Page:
With you as an example, your total IgA is 3580 mg/dL and the proportion of your IgA that is secreted by your myeloma cells is 1940 mg/dL.
But, be careful, for patients with IgA myeloma, it is especially hard to accurately define the "M-spike", i.e. the portion of IgA produced by your myeloma cells, primarily because the IgA immunoglobulin is about the same "size" as other normal proteins in your blood. There are even somewhat ridiculous times when a lab comes back with an IgA of 3000 mg/dL and an "M-spike" of 3100 mg/dL of IgA lambda, or some such thing. This is obviously a limit of the current technology.
Multiple Myeloma Clinic, The Ohio State University
Dr. Craig Hofmeister
- Name: Craig C. Hofmeister, M.D.
If your myeloma was making a monoclonal IgA antibody at initial diagnosis, I would be surprised if you did not have an M spike with an IgA level of 1640 mg/dL. The upper limits of normal for serum IgA is typically in the 400 range.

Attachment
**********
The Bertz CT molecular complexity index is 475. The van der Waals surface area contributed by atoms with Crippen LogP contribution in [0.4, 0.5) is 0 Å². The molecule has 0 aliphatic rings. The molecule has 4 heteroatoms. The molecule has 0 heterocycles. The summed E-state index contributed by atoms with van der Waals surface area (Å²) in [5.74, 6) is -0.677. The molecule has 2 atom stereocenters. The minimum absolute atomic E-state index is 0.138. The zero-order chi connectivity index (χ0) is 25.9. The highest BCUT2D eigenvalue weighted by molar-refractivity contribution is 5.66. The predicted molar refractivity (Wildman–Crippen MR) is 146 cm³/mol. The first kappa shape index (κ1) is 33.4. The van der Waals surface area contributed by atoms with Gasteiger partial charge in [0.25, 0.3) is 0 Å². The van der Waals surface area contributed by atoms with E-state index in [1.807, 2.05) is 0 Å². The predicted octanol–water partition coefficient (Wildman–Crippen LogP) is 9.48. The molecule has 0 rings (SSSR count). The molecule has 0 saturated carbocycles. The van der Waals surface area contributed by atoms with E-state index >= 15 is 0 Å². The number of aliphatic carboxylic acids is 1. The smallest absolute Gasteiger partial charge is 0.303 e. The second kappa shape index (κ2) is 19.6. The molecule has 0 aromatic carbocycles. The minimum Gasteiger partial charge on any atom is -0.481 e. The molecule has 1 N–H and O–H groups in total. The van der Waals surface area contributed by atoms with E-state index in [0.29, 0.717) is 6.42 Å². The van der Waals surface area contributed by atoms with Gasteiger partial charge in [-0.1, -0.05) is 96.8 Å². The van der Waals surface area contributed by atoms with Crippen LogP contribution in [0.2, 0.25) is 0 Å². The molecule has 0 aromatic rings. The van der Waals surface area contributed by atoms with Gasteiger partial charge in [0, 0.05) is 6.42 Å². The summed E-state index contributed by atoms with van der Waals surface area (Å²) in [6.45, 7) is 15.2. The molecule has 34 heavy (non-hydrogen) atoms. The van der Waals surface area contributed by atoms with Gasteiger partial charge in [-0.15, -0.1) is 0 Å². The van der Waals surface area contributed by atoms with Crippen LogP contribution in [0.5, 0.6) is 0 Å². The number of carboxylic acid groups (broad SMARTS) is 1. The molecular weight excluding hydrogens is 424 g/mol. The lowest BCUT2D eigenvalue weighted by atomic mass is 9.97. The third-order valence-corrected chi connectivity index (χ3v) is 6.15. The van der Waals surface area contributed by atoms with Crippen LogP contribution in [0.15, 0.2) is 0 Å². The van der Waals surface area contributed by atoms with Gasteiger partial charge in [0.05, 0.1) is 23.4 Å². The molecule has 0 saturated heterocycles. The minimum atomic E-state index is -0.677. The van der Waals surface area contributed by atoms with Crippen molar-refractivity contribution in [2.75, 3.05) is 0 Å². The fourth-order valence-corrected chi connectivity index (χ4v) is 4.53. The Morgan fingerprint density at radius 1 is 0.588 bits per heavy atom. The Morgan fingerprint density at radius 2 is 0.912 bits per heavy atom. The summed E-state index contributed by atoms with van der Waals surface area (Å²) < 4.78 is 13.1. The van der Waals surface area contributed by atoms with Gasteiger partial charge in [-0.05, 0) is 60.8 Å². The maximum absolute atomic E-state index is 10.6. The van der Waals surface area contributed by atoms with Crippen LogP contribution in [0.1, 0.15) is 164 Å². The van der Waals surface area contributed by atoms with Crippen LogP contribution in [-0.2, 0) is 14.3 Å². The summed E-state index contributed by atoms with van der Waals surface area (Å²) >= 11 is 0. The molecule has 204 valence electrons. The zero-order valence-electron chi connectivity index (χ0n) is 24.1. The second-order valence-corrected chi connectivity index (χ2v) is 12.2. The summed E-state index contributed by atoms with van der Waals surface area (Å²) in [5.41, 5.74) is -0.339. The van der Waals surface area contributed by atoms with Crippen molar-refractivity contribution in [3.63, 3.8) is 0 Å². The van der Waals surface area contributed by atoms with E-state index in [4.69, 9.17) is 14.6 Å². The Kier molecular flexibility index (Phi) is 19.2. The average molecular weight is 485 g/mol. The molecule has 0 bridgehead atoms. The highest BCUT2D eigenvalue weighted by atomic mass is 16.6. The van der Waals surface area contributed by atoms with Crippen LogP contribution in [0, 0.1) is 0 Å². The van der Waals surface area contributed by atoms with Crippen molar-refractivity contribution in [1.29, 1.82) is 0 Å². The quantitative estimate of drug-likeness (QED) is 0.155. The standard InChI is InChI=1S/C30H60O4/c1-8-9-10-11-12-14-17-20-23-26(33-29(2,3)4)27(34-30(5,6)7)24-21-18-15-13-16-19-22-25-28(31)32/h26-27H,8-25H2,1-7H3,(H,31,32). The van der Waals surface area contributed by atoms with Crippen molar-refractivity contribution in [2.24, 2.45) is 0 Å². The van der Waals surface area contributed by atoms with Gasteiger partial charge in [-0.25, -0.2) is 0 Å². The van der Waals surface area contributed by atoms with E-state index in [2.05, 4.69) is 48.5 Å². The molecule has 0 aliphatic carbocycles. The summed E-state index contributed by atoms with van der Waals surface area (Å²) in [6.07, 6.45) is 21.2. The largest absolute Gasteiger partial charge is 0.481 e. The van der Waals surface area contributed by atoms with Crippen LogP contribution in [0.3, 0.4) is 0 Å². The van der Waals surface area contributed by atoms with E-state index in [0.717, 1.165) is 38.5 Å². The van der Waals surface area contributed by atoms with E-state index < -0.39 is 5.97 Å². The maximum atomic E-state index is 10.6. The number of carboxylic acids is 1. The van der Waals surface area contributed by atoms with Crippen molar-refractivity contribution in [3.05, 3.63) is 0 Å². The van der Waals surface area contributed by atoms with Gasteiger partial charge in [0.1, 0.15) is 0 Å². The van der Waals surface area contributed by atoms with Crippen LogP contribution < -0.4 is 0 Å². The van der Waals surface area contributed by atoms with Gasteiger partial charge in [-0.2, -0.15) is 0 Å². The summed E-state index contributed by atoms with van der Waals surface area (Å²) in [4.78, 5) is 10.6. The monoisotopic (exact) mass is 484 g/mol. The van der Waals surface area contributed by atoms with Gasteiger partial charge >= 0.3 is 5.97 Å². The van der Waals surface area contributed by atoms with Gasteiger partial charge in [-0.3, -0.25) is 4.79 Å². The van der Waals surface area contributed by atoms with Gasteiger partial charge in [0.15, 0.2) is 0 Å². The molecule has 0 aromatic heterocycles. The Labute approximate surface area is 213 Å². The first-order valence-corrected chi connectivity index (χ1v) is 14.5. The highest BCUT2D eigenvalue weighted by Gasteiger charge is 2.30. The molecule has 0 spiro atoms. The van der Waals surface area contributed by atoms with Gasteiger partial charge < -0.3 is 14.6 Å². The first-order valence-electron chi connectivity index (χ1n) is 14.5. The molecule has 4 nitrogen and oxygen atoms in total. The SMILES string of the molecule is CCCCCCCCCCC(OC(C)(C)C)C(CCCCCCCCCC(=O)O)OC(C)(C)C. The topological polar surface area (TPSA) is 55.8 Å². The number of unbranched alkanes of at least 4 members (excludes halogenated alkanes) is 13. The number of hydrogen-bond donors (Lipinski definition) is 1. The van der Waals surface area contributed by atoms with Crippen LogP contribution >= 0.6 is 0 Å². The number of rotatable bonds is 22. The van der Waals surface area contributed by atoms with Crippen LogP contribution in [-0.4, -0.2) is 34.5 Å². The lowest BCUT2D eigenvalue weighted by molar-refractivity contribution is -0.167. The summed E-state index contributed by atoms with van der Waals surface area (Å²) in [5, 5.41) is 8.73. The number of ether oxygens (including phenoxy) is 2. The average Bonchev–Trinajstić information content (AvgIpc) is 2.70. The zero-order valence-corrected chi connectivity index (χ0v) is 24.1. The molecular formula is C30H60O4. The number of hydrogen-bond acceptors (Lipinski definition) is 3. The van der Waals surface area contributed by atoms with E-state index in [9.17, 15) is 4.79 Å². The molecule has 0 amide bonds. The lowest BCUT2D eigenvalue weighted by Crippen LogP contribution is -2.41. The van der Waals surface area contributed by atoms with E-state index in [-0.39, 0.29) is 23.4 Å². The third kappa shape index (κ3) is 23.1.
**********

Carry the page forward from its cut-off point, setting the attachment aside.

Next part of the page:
I would clarify this with your doctor and, if necessary, repeat the testing. Good luck to you!
University of North Carolina at Chapel Hill
Any advice provided in these postings is based on a very limited amount of information. There is no substitute for the care of your oncologist/hematologist. Therefore, all suggestions should be discussed with your treating physician. None of the comments presented here are meant to replace the evaluation of a patient by a knowledgeable physician.
Dr. Peter Voorhees
- Name: Peter Voorhees, M.D.
Beacon Medical Advisor
My question is: After reading the thread, am I to believe that his M-spike is 1300 mg? Is that possible?